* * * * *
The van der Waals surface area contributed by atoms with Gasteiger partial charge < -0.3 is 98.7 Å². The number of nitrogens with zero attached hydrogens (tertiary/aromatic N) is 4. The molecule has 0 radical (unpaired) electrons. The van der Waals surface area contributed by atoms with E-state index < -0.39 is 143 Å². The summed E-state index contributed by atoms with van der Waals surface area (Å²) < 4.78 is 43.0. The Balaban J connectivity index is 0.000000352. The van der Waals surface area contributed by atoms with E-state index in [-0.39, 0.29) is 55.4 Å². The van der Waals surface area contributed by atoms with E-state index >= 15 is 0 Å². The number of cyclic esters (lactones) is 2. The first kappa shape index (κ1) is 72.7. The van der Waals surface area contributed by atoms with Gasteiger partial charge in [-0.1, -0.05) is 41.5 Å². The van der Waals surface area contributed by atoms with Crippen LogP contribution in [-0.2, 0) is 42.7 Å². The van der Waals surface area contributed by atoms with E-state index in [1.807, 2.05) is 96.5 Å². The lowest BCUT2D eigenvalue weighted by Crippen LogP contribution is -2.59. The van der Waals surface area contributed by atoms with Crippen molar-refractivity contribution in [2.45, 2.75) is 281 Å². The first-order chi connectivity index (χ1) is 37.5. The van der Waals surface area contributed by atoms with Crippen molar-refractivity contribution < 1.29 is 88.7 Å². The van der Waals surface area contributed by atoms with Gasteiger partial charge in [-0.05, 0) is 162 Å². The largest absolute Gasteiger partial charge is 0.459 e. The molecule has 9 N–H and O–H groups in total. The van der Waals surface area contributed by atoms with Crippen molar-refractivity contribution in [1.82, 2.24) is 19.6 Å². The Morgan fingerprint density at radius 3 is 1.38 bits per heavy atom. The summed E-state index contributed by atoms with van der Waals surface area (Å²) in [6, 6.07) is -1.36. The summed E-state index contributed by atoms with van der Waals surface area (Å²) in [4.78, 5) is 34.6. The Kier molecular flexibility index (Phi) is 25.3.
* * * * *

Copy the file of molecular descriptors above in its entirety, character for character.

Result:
The van der Waals surface area contributed by atoms with Gasteiger partial charge < -0.3 is 98.7 Å². The number of nitrogens with zero attached hydrogens (tertiary/aromatic N) is 4. The molecule has 0 radical (unpaired) electrons. The van der Waals surface area contributed by atoms with E-state index < -0.39 is 143 Å². The summed E-state index contributed by atoms with van der Waals surface area (Å²) < 4.78 is 43.0. The Balaban J connectivity index is 0.000000352. The van der Waals surface area contributed by atoms with E-state index in [-0.39, 0.29) is 55.4 Å². The van der Waals surface area contributed by atoms with E-state index >= 15 is 0 Å². The number of cyclic esters (lactones) is 2. The first kappa shape index (κ1) is 72.7. The van der Waals surface area contributed by atoms with Gasteiger partial charge in [-0.1, -0.05) is 41.5 Å². The van der Waals surface area contributed by atoms with Crippen LogP contribution in [-0.2, 0) is 42.7 Å². The van der Waals surface area contributed by atoms with E-state index in [1.807, 2.05) is 96.5 Å². The lowest BCUT2D eigenvalue weighted by Crippen LogP contribution is -2.59. The van der Waals surface area contributed by atoms with Crippen molar-refractivity contribution in [2.45, 2.75) is 281 Å². The first-order chi connectivity index (χ1) is 37.5. The van der Waals surface area contributed by atoms with Crippen molar-refractivity contribution < 1.29 is 88.7 Å². The van der Waals surface area contributed by atoms with Gasteiger partial charge in [-0.05, 0) is 162 Å². The largest absolute Gasteiger partial charge is 0.459 e. The molecule has 9 N–H and O–H groups in total. The van der Waals surface area contributed by atoms with Crippen molar-refractivity contribution in [1.82, 2.24) is 19.6 Å². The Morgan fingerprint density at radius 3 is 1.38 bits per heavy atom. The summed E-state index contributed by atoms with van der Waals surface area (Å²) in [6, 6.07) is -1.36. The summed E-state index contributed by atoms with van der Waals surface area (Å²) in [4.78, 5) is 34.6. The Kier molecular flexibility index (Phi) is 25.3.